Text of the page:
U profs use politics to enhance learning

Professors said they are not taught to deny bias but instead to use it to complement learning.

Bryce Haugen

In this raucous election cycle, eluding politics can be difficult – especially at the University.

“The personal is political,” University geology professor David Fox said, quoting a decades-old feminist phrase.

The anti-war activist political discussion brews in his classroom even when he brings up global warming, evolution or the history of the Earth.

“Any decision towards how you present history is political,” he said.

Because political discourse is inescapable, University faculty members said they strive to create fair and productive discussions, regardless of their personal views. In the Graduate School, professors aren’t taught to deny bias – instead, they’re taught to use it to enhance learning, faculty members said.

Fostering dialogue

According to the University Board of Regents’ Academic Freedom and Responsibility policy, faculty members and students must be able to “explore all Avenues of Scholarship, Research, and Creative Expression and to speak or write as a public citizen without institutional Discipline or Restraint.” The policy also states that faculty members should make it clear they are speaking personally and not on behalf of the University.

Adding complexity and perspective to the way students think is a fundamental part of the educational philosophy at the University, said Ilene Alexander, University Preparing Future Faculty program director.

Preparing Future Faculty is a nationally recognized two-course graduate program administered by the University Center for Teaching and Learning Services. In the first course, teaching assistants learn how to make discussions meaningful by bringing diverse views together in an inviting way. In the second, the future professors apply what they’ve learned to real classroom experiences.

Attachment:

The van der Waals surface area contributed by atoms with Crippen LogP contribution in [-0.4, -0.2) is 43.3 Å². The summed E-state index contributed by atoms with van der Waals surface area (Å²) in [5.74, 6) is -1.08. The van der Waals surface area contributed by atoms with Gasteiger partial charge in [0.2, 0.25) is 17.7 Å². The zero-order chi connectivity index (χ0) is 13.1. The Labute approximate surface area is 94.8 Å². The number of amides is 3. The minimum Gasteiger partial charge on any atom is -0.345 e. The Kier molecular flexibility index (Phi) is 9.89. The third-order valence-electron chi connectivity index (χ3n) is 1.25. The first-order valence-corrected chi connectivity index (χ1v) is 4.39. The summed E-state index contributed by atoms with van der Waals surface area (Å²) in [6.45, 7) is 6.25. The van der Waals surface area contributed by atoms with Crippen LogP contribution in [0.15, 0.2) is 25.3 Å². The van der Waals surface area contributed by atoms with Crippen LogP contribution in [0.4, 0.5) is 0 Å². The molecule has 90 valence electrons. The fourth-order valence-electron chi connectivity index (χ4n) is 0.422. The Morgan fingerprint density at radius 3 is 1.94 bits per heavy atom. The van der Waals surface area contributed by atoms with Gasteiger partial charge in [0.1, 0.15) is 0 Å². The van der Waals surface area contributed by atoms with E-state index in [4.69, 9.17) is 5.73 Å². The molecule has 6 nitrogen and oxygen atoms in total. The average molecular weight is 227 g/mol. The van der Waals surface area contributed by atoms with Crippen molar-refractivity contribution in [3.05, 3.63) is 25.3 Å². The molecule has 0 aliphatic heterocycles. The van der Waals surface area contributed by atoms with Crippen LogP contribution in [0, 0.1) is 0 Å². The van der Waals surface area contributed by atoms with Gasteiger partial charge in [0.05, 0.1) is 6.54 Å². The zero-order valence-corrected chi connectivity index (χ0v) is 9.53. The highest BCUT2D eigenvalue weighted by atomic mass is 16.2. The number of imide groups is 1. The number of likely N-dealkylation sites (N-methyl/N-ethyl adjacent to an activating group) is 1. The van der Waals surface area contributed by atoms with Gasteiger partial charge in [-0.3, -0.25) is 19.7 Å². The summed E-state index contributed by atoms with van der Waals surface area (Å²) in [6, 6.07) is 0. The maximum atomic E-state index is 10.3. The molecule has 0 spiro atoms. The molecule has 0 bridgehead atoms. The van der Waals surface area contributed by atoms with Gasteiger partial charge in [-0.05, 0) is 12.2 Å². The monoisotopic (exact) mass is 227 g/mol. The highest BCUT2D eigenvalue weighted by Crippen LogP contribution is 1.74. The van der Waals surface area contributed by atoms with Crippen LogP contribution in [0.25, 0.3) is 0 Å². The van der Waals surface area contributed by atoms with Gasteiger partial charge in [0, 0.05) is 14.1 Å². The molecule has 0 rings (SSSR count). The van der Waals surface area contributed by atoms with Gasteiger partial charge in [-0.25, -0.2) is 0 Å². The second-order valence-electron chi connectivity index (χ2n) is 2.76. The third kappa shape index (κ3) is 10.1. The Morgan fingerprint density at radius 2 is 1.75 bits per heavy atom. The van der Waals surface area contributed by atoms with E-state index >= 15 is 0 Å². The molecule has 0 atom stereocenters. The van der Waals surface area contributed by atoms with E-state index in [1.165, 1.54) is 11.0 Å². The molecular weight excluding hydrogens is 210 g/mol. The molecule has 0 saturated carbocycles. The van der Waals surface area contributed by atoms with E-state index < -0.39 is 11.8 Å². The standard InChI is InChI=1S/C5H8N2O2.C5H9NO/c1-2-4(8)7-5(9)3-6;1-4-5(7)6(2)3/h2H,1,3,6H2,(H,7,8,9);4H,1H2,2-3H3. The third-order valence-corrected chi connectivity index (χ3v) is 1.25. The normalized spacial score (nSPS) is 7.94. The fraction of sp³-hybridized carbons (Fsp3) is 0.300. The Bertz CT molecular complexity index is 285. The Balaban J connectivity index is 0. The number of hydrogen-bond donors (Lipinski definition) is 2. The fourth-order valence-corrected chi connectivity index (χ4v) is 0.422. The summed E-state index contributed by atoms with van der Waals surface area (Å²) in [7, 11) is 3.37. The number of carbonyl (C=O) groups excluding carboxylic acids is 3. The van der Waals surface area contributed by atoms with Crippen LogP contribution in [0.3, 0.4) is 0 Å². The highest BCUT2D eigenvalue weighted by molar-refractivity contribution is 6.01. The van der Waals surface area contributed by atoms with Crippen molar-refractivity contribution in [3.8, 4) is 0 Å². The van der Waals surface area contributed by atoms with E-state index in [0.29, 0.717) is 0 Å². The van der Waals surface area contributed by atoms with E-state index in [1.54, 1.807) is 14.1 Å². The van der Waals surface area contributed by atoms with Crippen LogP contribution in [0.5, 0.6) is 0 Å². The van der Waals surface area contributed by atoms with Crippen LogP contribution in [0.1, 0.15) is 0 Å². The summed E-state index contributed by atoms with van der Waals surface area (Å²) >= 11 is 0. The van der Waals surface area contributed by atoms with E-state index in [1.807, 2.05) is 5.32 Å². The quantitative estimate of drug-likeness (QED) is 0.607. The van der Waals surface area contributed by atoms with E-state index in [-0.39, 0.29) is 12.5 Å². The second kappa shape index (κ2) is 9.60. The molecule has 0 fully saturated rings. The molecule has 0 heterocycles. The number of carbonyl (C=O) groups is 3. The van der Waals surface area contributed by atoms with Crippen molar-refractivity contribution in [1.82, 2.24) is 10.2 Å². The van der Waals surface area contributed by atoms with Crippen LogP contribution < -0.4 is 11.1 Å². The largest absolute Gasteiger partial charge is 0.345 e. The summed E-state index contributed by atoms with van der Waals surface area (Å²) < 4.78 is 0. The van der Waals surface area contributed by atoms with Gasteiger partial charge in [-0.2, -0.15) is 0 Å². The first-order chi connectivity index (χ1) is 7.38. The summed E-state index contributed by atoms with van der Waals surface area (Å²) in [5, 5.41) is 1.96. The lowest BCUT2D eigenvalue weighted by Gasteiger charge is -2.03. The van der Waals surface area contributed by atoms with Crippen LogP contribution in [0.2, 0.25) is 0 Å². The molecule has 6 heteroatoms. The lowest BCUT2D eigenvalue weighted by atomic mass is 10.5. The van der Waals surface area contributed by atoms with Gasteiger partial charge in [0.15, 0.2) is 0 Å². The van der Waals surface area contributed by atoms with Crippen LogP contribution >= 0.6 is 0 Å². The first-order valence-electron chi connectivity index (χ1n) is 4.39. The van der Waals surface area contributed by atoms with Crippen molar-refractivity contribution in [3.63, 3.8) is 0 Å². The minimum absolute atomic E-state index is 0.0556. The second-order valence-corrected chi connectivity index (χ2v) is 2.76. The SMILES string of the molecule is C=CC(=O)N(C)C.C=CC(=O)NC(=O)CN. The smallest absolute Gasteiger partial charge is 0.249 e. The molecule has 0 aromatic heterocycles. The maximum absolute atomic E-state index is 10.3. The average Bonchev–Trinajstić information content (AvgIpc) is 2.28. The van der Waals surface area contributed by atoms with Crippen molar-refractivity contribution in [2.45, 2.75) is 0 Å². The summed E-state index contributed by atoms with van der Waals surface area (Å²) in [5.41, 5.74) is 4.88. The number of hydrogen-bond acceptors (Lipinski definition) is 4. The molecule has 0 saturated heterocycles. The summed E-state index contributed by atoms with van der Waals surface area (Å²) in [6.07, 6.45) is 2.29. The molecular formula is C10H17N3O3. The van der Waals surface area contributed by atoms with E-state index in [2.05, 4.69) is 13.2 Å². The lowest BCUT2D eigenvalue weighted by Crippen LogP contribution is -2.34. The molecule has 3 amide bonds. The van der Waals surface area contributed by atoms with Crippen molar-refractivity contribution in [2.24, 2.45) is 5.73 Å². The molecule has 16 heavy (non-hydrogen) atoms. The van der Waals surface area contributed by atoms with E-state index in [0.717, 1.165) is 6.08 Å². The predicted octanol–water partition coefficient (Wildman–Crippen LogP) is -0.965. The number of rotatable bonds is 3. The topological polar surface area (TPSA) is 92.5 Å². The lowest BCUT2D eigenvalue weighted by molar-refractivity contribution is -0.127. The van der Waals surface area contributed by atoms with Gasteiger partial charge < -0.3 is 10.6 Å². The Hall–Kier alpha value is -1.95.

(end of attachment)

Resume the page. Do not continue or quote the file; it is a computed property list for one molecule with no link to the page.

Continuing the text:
“The goal is to use your perspective to bring out more voices, rather than using it to stop a conversation,” she said.

Some University professors said they are careful not to

offend students in political discussions.

“I’d probably talk politics different in a bar than in the classroom,” said Arun Saldanha, a University geography professor who moderates a feminist speaker series.

Saldanha said his role in the series is different from that of the participants.

“I’m not going to be really outspoken, but I’m also not going to hide my perspective on things,” he said.

University sociology professor Teresa Swartz said faculty members shouldn’t “hide behind a veil of objectivity.”

“We should be open and honest about where we’re coming from but obviously not be degrading to other beliefs,” she said.

Preparing Future Faculty teaches graduate students to recognize the value in their own biases, using it to spawn discussion rather than stifle dissent, Alexander said.

“You need to be frank about ideas – not to squelch thinking, but to open up thinking and analysis,” she said. “It’s not ‘You’re wrong, I’m right.’ It’s trying to get at characteristics and traits of how we come to think about an issue.”

“It’s not very often that a professor says something overtly biased,” said Alexander, who is also a teaching consultant at the center. She said complaints from students are rare.

One student, College Republican vice chairman Tony Richter, said he thinks there is a definite liberal slant on campus. He said a professor once gave him an unfair grade because of political differences.

“I’ve also had good experiences with teachers I disagree with ideologically,” he said. “Those are the teachers who allow for balanced viewpoints.”

Learning through politics

Rather than dodge politics, professors said, they incorporate them into their curriculums.

Jan Estep, a University art professor, said she asked students this semester to produce works of a political nature.

“It’s an exercise to see what it feels like to be more overt in their political sensibility in their art,” she said.

Swartz said politics is also a useful tool in her race, class and gender class.

She said she does not use the classroom as a place to air her political beliefs, but she does see it as a place to advance civic learning and civic responsibility.

“What does it take to be a responsible citizen? I want students to think critically about the issues and how candidates are talking about them,” she said.